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How to Do Things with Videogames (Electronic Mediations) Paperback – August 5, 2011
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"Gamers often beg for a critic with the persuasive power and range of a Lester Bangs or a Pauline Kael. With this book, Ian Bogost demonstrates his capacity to take up their mantle and explain to a larger public why games matter in modern culture. The book’s goals are simple, straight forward, and utterly, desperately needed. How to Do Things with Videogames may do for games what Understanding Comics did for comics—at once consolidate existing theoretical gains while also expanding dramatically the range of people who felt able to meaningfully engage in those discussions." —Henry Jenkins, author of Fans, Gamers, and Bloggers: Understanding Participatory Culture
About the Author
Ian Bogost is professor of digital media at the Georgia Institute of Technology. His books include Persuasive Games: The Expressive Power of Videogames and Newsgames: Journalism at Play.
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Top Customer Reviews
Bogost describes myriad videogames along the way, and his scene and scenario descriptions are precise and nuanced, yet always concise such that even non-gamers will follow and find solid points of attachment and interest. (I haven't played a videogame seriously since 1992: Metroid II on Gameboy.) In other words, the book is not only an astute and scintillating argument; it is also educational in the most satisfying sense of the word. Speaking of education, I can definitely imagine teaching this book in an undergraduate digital humanities course, as it demonstrates this emergent field at its best: in grounded, lucid, and layered investigations.
In short, "How To Do Things With Videogames" will be of great interest to all sorts of people: everyday gamers and game makers, certainly, but also to non-gamers as well as to scholars and students of contemporary culture--which is to say the book is media studies for the world.
Most of these people, they play FarmVille or Solitaire or Tetris or Snood to fill their time. At family gatherings, they're the first to drag out the Scrabble or Monopoly board. They don't quite recognize that games and videogames are already important to them, too.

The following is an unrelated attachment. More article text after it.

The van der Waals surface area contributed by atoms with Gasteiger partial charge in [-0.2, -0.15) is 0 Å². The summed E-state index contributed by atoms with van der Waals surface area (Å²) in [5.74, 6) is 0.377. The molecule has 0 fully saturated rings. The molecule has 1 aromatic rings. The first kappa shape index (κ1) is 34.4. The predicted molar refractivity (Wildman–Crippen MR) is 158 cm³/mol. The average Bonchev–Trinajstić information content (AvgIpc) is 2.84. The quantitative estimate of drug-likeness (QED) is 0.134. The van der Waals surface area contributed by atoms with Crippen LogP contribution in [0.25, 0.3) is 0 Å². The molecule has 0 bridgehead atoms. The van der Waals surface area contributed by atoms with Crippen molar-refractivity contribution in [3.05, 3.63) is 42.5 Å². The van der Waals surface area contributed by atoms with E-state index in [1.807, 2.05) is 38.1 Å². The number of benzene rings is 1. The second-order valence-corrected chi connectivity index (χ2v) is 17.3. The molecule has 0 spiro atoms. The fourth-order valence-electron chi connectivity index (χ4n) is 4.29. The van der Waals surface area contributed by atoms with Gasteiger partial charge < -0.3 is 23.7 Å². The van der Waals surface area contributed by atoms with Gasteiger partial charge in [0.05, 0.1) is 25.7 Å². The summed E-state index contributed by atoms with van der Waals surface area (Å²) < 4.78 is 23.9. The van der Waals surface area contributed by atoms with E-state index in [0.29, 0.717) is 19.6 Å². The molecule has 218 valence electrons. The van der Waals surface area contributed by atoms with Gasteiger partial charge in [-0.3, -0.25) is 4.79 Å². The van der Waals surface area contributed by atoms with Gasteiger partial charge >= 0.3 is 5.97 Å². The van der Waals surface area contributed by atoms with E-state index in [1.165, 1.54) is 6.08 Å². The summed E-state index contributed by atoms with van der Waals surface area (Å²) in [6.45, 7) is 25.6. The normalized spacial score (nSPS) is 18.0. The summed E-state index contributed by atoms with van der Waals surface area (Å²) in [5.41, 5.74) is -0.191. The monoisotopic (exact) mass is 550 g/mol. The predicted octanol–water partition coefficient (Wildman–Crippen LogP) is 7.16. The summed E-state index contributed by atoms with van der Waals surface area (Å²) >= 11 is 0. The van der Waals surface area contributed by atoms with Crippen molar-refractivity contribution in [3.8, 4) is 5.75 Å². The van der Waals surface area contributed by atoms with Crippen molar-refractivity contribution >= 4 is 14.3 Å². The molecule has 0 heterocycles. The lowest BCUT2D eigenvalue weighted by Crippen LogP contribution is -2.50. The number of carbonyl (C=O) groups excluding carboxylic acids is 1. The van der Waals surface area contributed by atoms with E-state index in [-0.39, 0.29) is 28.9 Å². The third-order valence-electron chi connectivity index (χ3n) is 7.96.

Instead of getting flustered, now you've got a book to hand them (or, at the very least, you'll have a handy mental volume of examples and arguments to draw from). It will show them that there are games in between what they play and what "gamers" play, games that do things and explore all sorts of terrain that they didn't even know the medium could. Finally, it articulates a future for games and the people who play them that even you (as a gamer, developer, or scholar) probably haven't thought of before.
More importantly, this book will also make you wonder what OTHER things you can do with videogames. To put it another way: Ian Bogost thought up 20 things you can do with videogames. How many can you think of?
If you are still skeptical regarding the subject "video games" as something more than "just another tech junk my nephew plays", you should definitely read this book.
Most Recent Customer Reviews
While the topic itself is interesting, and Ian Bogost's reputation and involvement within the games industry should have made this a good book, the very heavy style used throughout... Read morePublished 18 months ago by HoneyBadger
The book was bought as a gift. But it came in the mail with no dust jacket or image in the cover at all. Just a plain grey, horrible looking book. Read morePublished 21 months ago by Ariel Brenes Glenn
This book covers an array of game related topics. Lots of food for thought for game designers and anyone who loves games.Published on January 3, 2014 by JimmyHoffa04
This was purchase for my son who is studying Video Game Development. He has really enjoyed the book and would reccommend it to other Video Game Developers.Published on January 3, 2014 by Lesa B. Lewis
It is a great book doing a comparative analysis on video games and their benefits. I might not agree with the conclusion, the project being done is worthwhile and important.Published on June 20, 2013 by Jonathan
Bogost does a good job of applying little known strategies implemented in game development. A great resource for parents and kids looking to understand the content in games; or... Read morePublished on May 22, 2013 by Amazon Customer
I love the way Bogost easily explains the future uses of gaming. This book is not meant to predict, but to inspire new uses for videogames.Published on May 14, 2013 by Adelina Vaca
He's smart and makes his subject accessible to someone like me who knows nothing about the topic. Also, theres a twinkle in his eye in the way he writes which makes this but fun... Read morePublished on March 28, 2013 by frank silverstein